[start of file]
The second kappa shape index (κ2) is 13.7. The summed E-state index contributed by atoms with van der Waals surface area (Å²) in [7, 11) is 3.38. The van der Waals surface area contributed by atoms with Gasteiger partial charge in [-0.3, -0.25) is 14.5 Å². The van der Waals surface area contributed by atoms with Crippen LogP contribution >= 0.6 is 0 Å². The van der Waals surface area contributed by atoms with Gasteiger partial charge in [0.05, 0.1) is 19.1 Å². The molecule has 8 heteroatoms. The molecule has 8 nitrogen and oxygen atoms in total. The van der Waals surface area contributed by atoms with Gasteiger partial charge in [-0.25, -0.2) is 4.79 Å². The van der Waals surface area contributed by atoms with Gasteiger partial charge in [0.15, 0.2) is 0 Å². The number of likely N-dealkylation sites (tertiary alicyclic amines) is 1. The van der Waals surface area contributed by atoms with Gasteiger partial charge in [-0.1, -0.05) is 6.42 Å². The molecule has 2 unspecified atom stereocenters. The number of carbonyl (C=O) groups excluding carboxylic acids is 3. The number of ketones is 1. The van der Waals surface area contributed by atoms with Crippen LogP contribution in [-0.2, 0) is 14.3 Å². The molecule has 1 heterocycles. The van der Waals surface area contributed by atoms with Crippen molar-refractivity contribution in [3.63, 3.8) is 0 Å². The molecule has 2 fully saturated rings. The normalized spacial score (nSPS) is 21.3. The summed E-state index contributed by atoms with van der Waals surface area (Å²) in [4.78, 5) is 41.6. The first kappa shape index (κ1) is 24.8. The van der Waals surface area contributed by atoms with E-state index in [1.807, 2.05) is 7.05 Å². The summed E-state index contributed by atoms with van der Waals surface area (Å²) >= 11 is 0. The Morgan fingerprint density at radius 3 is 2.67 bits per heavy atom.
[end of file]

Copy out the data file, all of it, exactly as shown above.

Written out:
The second kappa shape index (κ2) is 13.7. The summed E-state index contributed by atoms with van der Waals surface area (Å²) in [7, 11) is 3.38. The van der Waals surface area contributed by atoms with Gasteiger partial charge in [-0.3, -0.25) is 14.5 Å². The van der Waals surface area contributed by atoms with Crippen LogP contribution >= 0.6 is 0 Å². The van der Waals surface area contributed by atoms with Gasteiger partial charge in [0.05, 0.1) is 19.1 Å². The molecule has 8 heteroatoms. The molecule has 8 nitrogen and oxygen atoms in total. The van der Waals surface area contributed by atoms with Gasteiger partial charge in [-0.25, -0.2) is 4.79 Å². The van der Waals surface area contributed by atoms with Gasteiger partial charge in [0.15, 0.2) is 0 Å². The number of likely N-dealkylation sites (tertiary alicyclic amines) is 1. The van der Waals surface area contributed by atoms with Gasteiger partial charge in [-0.1, -0.05) is 6.42 Å². The molecule has 2 unspecified atom stereocenters. The number of carbonyl (C=O) groups excluding carboxylic acids is 3. The number of ketones is 1. The van der Waals surface area contributed by atoms with Crippen LogP contribution in [-0.2, 0) is 14.3 Å². The molecule has 1 heterocycles. The van der Waals surface area contributed by atoms with Crippen molar-refractivity contribution in [3.63, 3.8) is 0 Å². The molecule has 2 fully saturated rings. The normalized spacial score (nSPS) is 21.3. The summed E-state index contributed by atoms with van der Waals surface area (Å²) in [4.78, 5) is 41.6. The first kappa shape index (κ1) is 24.8. The van der Waals surface area contributed by atoms with E-state index in [1.807, 2.05) is 7.05 Å². The summed E-state index contributed by atoms with van der Waals surface area (Å²) >= 11 is 0. The Morgan fingerprint density at radius 3 is 2.67 bits per heavy atom.